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<jats:title>ABSTRACT</jats:title> <jats:p> <jats:italic>Staphylococcus argenteus</jats:italic> is a newly named species previously described as a divergent lineage of <jats:italic>Staphylococcus aureus</jats:italic> that has recently been shown to have a global distribution. Despite growing evidence of the clinical importance of this species, knowledge about its population epidemiology and genomic architecture is limited. We used whole-genome sequencing to evaluate and compare <jats:italic>S. aureus</jats:italic> ( <jats:italic>n</jats:italic> = 251) and <jats:italic>S. argenteus</jats:italic> ( <jats:italic>n</jats:italic> = 68) isolates from adults with staphylococcal sepsis at several hospitals in northeastern Thailand between 2006 and 2013. The majority (82%) of the <jats:italic>S. argenteus</jats:italic> isolates were of multilocus sequence type 2250 (ST2250). <jats:italic>S. aureus</jats:italic> was more diverse, although 43% of the isolates belonged to ST121. Bayesian analysis suggested an <jats:italic>S. argenteus</jats:italic> ST2250 substitution rate of 4.66 (95% confidence interval [CI], 3.12 to 6.38) mutations per genome per year, which was comparable to the <jats:italic>S. aureus</jats:italic> ST121 substitution rate of 4.07 (95% CI, 2.61 to 5.55). <jats:italic>S. argenteus</jats:italic> ST2250 emerged in Thailand an estimated 15 years ago, which contrasts with the <jats:italic>S. aureus</jats:italic> ST1, ST88, and ST121 clades that emerged around 100 to 150 years ago. Comparison of <jats:italic>S. argenteus</jats:italic> ST2250 genomes from Thailand and a global collection indicated a single introduction into Thailand, followed by transmission to local and more distant countries in Southeast Asia and further afield. <jats:italic>S. argenteus</jats:italic> and <jats:italic>S. aureus</jats:italic> shared around half of their core gene repertoire, indicating a high level of divergence and providing strong support for their classification as separate species. Several gene clusters were present in ST2250 isolates but absent from the other <jats:italic>S. argenteus</jats:italic> and <jats:italic>S. aureus</jats:italic> study isolates. These included multiple exotoxins and antibiotic resistance genes that have been linked previously with livestock-associated <jats:italic>S. aureus</jats:italic> , consistent with a livestock reservoir for <jats:italic>S. argenteus</jats:italic> . These genes appeared to be associated with plasmids and mobile genetic elements and may have contributed to the biological success of ST2250. </jats:p> <jats:p> <jats:bold>IMPORTANCE</jats:bold> In this study, we used whole-genome sequencing to understand the genome evolution and population structure of a systematic collection of ST2250 <jats:italic>S. argenteus</jats:italic> isolates. A newly identified ancestral species of <jats:italic>S. aureus</jats:italic> , <jats:italic>S. argenteus</jats:italic> has become increasingly known as a clinically important species that has been reported recently across various countries. Our results indicate that <jats:italic>S. argenteus</jats:italic> has spread at a relatively rapid pace over the past 2 decades across northeastern Thailand and acquired multiple exotoxin and antibiotic resistance genes that have been linked previously with livestock-associated <jats:italic>S. aureus</jats:italic> . Our findings highlight the clinical importance and potential pathogenicity of <jats:italic>S. argenteus</jats:italic> as a recently emerging pathogen. </jats:p>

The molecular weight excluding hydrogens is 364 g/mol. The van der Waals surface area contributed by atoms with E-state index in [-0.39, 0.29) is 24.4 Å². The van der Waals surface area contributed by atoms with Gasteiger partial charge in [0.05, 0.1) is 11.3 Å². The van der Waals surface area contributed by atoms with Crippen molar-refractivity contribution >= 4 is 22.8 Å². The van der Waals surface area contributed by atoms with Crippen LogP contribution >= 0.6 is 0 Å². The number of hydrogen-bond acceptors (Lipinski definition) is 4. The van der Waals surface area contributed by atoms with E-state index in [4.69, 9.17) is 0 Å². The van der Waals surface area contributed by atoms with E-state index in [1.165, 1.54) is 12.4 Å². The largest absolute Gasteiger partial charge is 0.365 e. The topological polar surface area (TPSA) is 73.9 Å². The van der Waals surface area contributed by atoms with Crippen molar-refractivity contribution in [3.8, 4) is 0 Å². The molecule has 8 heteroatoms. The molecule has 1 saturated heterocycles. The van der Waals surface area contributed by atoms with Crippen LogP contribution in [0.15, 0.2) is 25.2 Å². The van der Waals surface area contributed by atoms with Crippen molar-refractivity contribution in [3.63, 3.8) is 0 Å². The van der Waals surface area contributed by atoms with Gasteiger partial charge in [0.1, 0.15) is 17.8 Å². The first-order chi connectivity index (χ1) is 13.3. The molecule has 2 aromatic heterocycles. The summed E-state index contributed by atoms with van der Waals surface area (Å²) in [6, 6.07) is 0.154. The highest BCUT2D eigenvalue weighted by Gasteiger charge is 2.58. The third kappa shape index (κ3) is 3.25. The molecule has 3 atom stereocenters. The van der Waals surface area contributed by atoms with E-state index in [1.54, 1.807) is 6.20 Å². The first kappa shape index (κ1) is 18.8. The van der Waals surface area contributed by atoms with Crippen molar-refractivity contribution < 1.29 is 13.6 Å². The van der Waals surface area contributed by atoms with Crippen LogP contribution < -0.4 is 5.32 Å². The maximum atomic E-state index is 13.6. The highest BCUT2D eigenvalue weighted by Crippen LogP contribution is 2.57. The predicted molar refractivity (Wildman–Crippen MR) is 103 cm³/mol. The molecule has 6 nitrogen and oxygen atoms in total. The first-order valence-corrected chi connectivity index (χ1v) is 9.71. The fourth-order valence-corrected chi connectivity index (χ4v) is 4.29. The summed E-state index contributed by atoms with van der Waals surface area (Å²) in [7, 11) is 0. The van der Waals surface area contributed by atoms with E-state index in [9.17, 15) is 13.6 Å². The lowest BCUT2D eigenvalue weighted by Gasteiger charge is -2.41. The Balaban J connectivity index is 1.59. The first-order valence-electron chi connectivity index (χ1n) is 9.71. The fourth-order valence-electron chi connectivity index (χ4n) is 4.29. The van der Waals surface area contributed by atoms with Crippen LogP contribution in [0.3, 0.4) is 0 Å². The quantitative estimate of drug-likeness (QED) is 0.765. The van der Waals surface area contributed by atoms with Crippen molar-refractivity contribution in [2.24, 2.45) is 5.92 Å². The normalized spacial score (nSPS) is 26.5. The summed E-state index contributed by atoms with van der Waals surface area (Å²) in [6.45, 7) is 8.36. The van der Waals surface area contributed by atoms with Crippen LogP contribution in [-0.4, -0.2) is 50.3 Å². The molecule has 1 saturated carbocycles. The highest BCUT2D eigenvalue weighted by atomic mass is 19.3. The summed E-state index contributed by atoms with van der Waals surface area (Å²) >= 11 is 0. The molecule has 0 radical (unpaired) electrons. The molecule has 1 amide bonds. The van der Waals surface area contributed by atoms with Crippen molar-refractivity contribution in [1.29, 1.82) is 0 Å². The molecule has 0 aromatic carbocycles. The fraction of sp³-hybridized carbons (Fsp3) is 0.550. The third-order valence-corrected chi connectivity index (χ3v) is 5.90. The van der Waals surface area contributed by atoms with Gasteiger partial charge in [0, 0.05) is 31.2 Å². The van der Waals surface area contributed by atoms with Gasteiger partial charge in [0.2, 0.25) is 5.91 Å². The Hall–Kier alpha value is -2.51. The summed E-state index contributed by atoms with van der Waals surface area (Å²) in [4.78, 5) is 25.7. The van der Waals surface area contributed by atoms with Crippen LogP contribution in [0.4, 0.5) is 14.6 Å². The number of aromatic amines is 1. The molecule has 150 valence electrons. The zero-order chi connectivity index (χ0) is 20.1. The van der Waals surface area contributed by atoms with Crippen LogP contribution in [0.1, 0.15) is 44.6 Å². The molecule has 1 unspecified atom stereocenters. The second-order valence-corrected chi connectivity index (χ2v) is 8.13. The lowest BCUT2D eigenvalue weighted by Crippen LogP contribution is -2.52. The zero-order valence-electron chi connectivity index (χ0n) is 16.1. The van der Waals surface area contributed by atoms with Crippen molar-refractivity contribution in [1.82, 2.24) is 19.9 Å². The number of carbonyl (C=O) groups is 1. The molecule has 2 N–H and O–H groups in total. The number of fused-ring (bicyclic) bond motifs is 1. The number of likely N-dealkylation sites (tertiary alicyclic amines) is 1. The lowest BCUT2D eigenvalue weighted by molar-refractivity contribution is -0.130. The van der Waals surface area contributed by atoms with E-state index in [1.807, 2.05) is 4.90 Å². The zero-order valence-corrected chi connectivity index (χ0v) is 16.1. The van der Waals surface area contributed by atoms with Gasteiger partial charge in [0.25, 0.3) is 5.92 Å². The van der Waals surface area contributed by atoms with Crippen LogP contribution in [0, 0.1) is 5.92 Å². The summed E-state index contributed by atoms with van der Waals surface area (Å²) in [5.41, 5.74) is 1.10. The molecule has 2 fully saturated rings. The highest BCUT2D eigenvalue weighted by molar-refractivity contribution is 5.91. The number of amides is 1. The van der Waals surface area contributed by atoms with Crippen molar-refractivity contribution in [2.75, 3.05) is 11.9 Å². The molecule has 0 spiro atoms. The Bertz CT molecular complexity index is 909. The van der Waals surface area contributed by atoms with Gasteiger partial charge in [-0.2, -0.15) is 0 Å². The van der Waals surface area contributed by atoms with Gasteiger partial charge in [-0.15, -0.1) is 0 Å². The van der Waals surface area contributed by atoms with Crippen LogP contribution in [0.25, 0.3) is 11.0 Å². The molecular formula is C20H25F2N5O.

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American Society for Microbiology

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